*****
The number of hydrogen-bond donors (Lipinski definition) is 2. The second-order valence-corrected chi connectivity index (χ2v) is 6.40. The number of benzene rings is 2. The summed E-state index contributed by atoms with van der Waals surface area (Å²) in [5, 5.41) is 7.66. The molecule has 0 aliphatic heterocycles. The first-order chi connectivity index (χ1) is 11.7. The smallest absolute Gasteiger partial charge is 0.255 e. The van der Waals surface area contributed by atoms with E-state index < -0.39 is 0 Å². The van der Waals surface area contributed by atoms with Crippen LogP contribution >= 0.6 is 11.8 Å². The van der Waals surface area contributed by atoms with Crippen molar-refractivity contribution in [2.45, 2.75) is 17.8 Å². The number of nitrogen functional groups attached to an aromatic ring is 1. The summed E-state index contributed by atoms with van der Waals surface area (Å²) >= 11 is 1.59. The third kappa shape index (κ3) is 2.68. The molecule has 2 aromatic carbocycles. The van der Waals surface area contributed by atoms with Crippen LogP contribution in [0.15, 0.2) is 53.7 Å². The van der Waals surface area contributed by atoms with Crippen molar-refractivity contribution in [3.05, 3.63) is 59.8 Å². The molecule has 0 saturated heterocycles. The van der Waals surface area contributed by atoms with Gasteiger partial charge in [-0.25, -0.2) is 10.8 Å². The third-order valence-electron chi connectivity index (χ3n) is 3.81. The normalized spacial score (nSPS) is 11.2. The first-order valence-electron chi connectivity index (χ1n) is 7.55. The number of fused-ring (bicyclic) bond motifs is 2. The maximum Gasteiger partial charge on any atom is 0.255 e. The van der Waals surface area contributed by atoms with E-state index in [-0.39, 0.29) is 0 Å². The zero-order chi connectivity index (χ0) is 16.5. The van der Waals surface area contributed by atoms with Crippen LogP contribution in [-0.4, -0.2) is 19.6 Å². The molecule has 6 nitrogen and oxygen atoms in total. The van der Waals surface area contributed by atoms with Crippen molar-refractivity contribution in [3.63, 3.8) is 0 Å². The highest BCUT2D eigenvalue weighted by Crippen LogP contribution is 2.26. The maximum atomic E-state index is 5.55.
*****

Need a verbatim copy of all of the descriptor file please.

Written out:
The number of hydrogen-bond donors (Lipinski definition) is 2. The second-order valence-corrected chi connectivity index (χ2v) is 6.40. The number of benzene rings is 2. The summed E-state index contributed by atoms with van der Waals surface area (Å²) in [5, 5.41) is 7.66. The molecule has 0 aliphatic heterocycles. The first-order chi connectivity index (χ1) is 11.7. The smallest absolute Gasteiger partial charge is 0.255 e. The van der Waals surface area contributed by atoms with E-state index < -0.39 is 0 Å². The van der Waals surface area contributed by atoms with Crippen LogP contribution >= 0.6 is 11.8 Å². The van der Waals surface area contributed by atoms with Crippen molar-refractivity contribution in [2.45, 2.75) is 17.8 Å². The number of nitrogen functional groups attached to an aromatic ring is 1. The summed E-state index contributed by atoms with van der Waals surface area (Å²) >= 11 is 1.59. The third kappa shape index (κ3) is 2.68. The molecule has 2 aromatic carbocycles. The van der Waals surface area contributed by atoms with Crippen LogP contribution in [0.15, 0.2) is 53.7 Å². The van der Waals surface area contributed by atoms with Crippen molar-refractivity contribution in [3.05, 3.63) is 59.8 Å². The molecule has 0 saturated heterocycles. The van der Waals surface area contributed by atoms with Gasteiger partial charge in [-0.25, -0.2) is 10.8 Å². The third-order valence-electron chi connectivity index (χ3n) is 3.81. The normalized spacial score (nSPS) is 11.2. The first-order valence-electron chi connectivity index (χ1n) is 7.55. The number of fused-ring (bicyclic) bond motifs is 2. The maximum Gasteiger partial charge on any atom is 0.255 e. The van der Waals surface area contributed by atoms with E-state index in [-0.39, 0.29) is 0 Å². The zero-order chi connectivity index (χ0) is 16.5. The van der Waals surface area contributed by atoms with Crippen LogP contribution in [-0.4, -0.2) is 19.6 Å². The molecule has 6 nitrogen and oxygen atoms in total. The van der Waals surface area contributed by atoms with Crippen molar-refractivity contribution in [3.63, 3.8) is 0 Å². The highest BCUT2D eigenvalue weighted by Crippen LogP contribution is 2.26. The maximum atomic E-state index is 5.55.